Alpha Lipoic Acid - also known as Thioctic acid, Lipoic Acid or just ALA - is best known for being a naturally occurring powerful antioxidant, helping protect cells against harmful free radicals. But studies have suggested that alpha lipoic acid has benefits that go beyond free radical neutralization, and can extend to weight loss, diabetes (specifically, neuropathy) and skin damage.
Supplement companies have seized on a growing number of these studies. You now see Alpha Lipoic Acid in multivitamins, anti-aging supplements (due to the nutrient’s antioxidant properties) and even in pet food!
We’ll go over Alpha Lipoic Acid’s various claims and see what’s supported by strong evidence… and what’s better left for further research. We’ll also take a closer look at Alpha Lipoic Acid’s side effects, taking alpha lipoic acid supplements, dosage information, and how foods rich in alpha lipoic acid compare with Acid supplements.
Alpha Lipoic Acid uses and benefits
Like CoEnzyme Q10, Alpha Lipoic Acid is an antioxidant produced naturally in the body, and isn’t technically a “vitamin” (something that is essential to your body, but is produced in low-enough quantities to warrant supplementation via diet or supplements). Also like CoQ10, alpha lipoic acid is a vital nutrient that a) has antioxidant properties and b) helps generate energy in cells.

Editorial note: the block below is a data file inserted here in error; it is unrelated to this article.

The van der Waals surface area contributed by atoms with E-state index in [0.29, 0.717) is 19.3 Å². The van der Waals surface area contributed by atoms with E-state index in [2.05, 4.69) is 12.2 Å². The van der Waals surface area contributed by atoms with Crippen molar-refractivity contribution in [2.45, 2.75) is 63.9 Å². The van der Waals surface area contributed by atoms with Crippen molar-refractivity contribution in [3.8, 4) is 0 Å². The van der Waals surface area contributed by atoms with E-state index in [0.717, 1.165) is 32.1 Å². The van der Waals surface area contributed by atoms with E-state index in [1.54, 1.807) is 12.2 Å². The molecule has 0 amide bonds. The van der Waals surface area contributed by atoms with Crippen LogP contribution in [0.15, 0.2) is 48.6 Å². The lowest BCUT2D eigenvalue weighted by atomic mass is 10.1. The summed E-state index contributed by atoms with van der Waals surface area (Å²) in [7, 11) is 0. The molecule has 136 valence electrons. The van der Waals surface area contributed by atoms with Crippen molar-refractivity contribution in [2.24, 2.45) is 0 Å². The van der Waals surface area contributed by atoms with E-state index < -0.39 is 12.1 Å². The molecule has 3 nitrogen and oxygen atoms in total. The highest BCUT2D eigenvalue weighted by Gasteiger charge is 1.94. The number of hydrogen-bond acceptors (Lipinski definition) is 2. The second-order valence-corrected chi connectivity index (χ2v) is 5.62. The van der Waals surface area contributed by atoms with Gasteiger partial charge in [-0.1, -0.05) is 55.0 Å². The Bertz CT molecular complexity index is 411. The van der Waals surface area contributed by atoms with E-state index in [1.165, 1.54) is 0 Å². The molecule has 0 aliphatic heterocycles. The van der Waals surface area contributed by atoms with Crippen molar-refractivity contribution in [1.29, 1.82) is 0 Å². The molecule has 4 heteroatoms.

As a refresher, antioxidants help fight off free radicals - unstable elements in cells that are generated through natural and unnatural means, like energy production and smoking. Free radicals can cause other elements to become unstable, creating harmful chain reactions that eventually lead to major diseases such as heart disease and cancer.
Alpha Lipoic Acid and weight loss
Several meta-analyses (studies of other studies) have found some minor benefits when participants took Alpha Lipoic Acid for weight loss. Though there were “slight” decreases in weight, we don’t recommend you use alpha lipoic acid simply to shed some pounds.
Why? Well first, the average amount of pounds lost is just that - an average. It doesn’t mean you’ll see the same effects. We don’t know much about individual participants in these studies - their conditions, weight, deficiencies and other factors during the study. Second, dosages vary per study, further complicating things.
These “slight” decreases in weight also happened over the course of 14+ weeks. In this case, exercising is simply more effective.